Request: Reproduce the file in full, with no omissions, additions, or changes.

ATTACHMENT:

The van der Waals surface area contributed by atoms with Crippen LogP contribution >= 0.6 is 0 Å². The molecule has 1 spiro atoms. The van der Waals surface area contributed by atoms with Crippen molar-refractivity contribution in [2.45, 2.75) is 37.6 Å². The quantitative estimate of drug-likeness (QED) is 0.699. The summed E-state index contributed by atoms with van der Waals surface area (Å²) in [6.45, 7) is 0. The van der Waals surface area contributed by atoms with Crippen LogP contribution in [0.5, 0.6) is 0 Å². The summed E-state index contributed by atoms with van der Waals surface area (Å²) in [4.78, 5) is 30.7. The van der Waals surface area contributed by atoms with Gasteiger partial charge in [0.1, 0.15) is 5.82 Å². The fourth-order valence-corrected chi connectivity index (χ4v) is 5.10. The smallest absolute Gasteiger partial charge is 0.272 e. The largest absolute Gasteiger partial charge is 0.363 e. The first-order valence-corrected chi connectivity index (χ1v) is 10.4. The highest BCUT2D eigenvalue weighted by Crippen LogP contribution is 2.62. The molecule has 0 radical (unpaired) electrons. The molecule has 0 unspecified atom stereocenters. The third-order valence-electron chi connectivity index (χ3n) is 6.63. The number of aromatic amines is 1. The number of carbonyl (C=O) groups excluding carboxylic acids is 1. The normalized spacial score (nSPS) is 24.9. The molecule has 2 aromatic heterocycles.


The van der Waals surface area contributed by atoms with Crippen LogP contribution >= 0.6 is 0 Å². The molecule has 1 spiro atoms. The van der Waals surface area contributed by atoms with Crippen molar-refractivity contribution in [2.45, 2.75) is 37.6 Å². The quantitative estimate of drug-likeness (QED) is 0.699. The summed E-state index contributed by atoms with van der Waals surface area (Å²) in [6.45, 7) is 0. The van der Waals surface area contributed by atoms with Crippen LogP contribution in [0.5, 0.6) is 0 Å². The summed E-state index contributed by atoms with van der Waals surface area (Å²) in [4.78, 5) is 30.7. The van der Waals surface area contributed by atoms with Gasteiger partial charge in [0.1, 0.15) is 5.82 Å². The fourth-order valence-corrected chi connectivity index (χ4v) is 5.10. The smallest absolute Gasteiger partial charge is 0.272 e. The largest absolute Gasteiger partial charge is 0.363 e. The first-order valence-corrected chi connectivity index (χ1v) is 10.4. The highest BCUT2D eigenvalue weighted by Crippen LogP contribution is 2.62. The molecule has 0 radical (unpaired) electrons. The molecule has 0 unspecified atom stereocenters. The third-order valence-electron chi connectivity index (χ3n) is 6.63. The number of aromatic amines is 1. The number of carbonyl (C=O) groups excluding carboxylic acids is 1. The normalized spacial score (nSPS) is 24.9. The molecule has 2 aromatic heterocycles.